Budget 2018: Nothing is more powerful than an idea whose time has come. With the total market capitalization of the cryptocurrency universe at more than USD 500 Billion, many are wondering whether these digital currencies represent that big idea.
Budget 2018: Nothing is more powerful than an idea whose time has come. With the total market capitalization of the cryptocurrency universe at more than USD 500 Billion, many are wondering whether these digital currencies represent that big idea. The non-believers of cryptocurrencies have a standard answer: Blockchain is the big idea. Digital currencies are a bubble. However, as of today, the sheer size and volumes of the cryptocurrency market make it a force to reckon with. One cannot think of the underlying blockchain technology in isolation of cryptocurrency transactions without which we would have an empty ledger. Regulators and policymakers must now layout a clear roadmap on how they intend to regulate cryptocurrencies. In order to put a regulatory framework in place, regulators must accept that owning and trading cryptocurrencies is legal and that they envisage these digital currencies being an integral part of the global financial system going forward.
While Dr.Arun Jaitley in his budget speech did express his negative bias towards cryptocurrencies, we believe there is a need for healthy dialogue around this issue. Even if Indian authorities want to stick by their categorization of cryptocurrencies as illegitimate and illegal, sound arguments must be provided to back why they hold their view. Below are some issues where we believe all stakeholders must have an informed debate on.
One of the main concerns voiced by governments and critics of bitcoin and other cryptocurrencies is the anonymity of cryptocurrency transactions. It is a common belief that bitcoin transactions are impossible to track and can aid terrorists, criminals, tax evaders etc. in avoiding detection by government agencies.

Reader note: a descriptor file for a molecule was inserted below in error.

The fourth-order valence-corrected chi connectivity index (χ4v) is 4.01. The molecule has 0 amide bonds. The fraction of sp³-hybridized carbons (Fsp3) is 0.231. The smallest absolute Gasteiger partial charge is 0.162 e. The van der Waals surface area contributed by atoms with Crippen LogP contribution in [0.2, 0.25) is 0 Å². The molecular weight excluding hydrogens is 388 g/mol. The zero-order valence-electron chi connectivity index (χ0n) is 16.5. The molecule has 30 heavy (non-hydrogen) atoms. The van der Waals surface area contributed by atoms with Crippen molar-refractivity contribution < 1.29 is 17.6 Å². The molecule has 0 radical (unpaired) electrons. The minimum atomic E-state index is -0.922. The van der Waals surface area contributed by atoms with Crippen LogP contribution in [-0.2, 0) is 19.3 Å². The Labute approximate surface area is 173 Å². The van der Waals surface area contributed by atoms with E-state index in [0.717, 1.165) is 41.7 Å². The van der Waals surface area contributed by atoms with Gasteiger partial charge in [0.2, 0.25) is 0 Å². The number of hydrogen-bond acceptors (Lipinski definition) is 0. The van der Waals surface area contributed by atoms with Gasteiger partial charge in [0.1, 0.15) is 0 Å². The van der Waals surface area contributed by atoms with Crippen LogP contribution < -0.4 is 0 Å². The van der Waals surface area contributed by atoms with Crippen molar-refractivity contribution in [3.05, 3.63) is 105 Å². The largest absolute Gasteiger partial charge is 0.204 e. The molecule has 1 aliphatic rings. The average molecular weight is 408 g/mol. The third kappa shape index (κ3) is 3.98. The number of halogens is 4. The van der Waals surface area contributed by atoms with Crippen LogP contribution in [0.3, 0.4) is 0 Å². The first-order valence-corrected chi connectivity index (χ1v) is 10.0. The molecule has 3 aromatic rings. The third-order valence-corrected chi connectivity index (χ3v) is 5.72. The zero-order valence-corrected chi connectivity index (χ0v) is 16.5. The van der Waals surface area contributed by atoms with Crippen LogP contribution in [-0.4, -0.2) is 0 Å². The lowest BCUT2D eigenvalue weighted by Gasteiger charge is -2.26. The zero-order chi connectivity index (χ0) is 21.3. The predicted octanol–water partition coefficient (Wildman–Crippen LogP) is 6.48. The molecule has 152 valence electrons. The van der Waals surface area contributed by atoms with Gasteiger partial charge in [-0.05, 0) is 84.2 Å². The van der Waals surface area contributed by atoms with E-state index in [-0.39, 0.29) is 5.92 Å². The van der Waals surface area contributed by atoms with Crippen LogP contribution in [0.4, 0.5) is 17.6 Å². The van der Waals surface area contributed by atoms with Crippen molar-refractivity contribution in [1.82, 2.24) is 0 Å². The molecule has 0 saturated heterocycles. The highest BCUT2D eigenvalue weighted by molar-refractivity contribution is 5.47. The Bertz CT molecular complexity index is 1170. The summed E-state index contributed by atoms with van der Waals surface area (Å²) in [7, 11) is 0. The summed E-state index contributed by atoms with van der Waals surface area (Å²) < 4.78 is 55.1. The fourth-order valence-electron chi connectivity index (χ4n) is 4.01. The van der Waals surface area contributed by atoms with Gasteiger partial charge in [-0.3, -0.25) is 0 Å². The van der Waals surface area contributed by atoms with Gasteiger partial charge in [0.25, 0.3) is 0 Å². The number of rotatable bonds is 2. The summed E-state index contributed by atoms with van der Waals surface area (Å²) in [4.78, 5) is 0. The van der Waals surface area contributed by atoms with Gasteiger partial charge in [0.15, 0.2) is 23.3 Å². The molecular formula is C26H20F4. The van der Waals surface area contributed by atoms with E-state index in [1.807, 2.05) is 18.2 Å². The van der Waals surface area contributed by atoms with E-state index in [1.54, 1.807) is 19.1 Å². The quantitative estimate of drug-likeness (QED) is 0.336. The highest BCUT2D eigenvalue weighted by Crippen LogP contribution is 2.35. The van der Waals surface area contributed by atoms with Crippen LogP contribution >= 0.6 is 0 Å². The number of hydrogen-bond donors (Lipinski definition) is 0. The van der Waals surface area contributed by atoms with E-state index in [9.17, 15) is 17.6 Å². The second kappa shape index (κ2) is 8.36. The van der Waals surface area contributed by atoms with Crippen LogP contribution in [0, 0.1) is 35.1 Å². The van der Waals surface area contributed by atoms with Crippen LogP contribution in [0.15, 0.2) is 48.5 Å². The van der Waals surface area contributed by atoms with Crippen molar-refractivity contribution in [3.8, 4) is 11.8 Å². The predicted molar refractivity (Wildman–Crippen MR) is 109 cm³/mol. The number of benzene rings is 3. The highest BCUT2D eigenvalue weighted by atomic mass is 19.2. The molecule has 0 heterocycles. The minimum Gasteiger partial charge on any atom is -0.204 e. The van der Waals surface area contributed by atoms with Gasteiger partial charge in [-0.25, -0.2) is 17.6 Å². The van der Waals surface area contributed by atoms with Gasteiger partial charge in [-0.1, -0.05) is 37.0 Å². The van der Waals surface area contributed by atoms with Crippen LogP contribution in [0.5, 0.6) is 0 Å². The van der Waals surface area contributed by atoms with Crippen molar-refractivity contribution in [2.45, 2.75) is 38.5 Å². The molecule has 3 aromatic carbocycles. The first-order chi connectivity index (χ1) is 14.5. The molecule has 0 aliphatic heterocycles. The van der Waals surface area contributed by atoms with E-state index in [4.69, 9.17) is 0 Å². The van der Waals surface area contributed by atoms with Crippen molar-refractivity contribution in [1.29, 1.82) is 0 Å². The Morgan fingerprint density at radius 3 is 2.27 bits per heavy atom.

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This however is just a myth. While cryptocurrencies vary in their level of anonymity, some of the biggest ones, Bitcoin, Ethereum, Ripple etc. are only pseudo-anonymous. What this means is that while every wallet has an encrypted alpha-numeric address instead of a real person’s name and every transaction seems to be between unidentified entities, once any part of the chain is linked to a real world identity, all the transactions linked to that entity can be easily tracked back to it since the whole blockchain is in the public domain. Today, most major exchanges around the world require KYC verification before allowing users to buy or sell cryptocurrencies, this links the very first transactions of most individuals to their real world identities. Additionally, web trackers and cookies on merchant websites are notorious for passing on user data such as purchase details, names, email addresses etc. to third parties and this breach of anonymity will only rise with the increased use of cryptocurrencies for making online purchases.
While there are still many ways of making transactions more hidden than they are by default such as using more anonymous cryptocurrencies like Monero, employing mixers or using browsers like TOR, the majority of individuals in this space today are there for the love of blockchain and/or for speculation purposes are more open than the government might believe to regulatory oversight.
Many investors and consequently governments get spooked and rightly so by cyber-attacks targeting cryptocurrency wallets and exchanges and some have even deemed the technology unsafe. The infamous Mt.Gox breach of 2014 and the more recent hacking of Japanese cryptocurrency exchange, CoinCheck, where hackers made their way with close to USD 500mn worth of cryptocurrency have only affirmed these fears. Online forums are also rife with users claiming to have lost their private keys and ultimately access to their wallets with no way to claim the deposits back.
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But is this is the first time criminals have targeted a store of value? Even skipping through the countless incidents of thefts, big and small, through hundreds of years of traditional banking, one would find it hard to argue that the current banking system is perfectly safe. In February 2016, cyber criminals stole USD 81 million from Bangladesh Bank compromising all security features in place. According to a report by Javelin Strategy & Research, consumers in the US lost more than USD 16 billion in 2016 to identity theft or fraud. Cybersecurity Ventures predicts that by 2021, cybercrime will cost the global economy USD 6 trillion (not all of which would be a direct monetary loss) annually. The banking system or any other stores of value, have forever been and will continue to be a target for criminal elements and each breach will be followed by further innovation.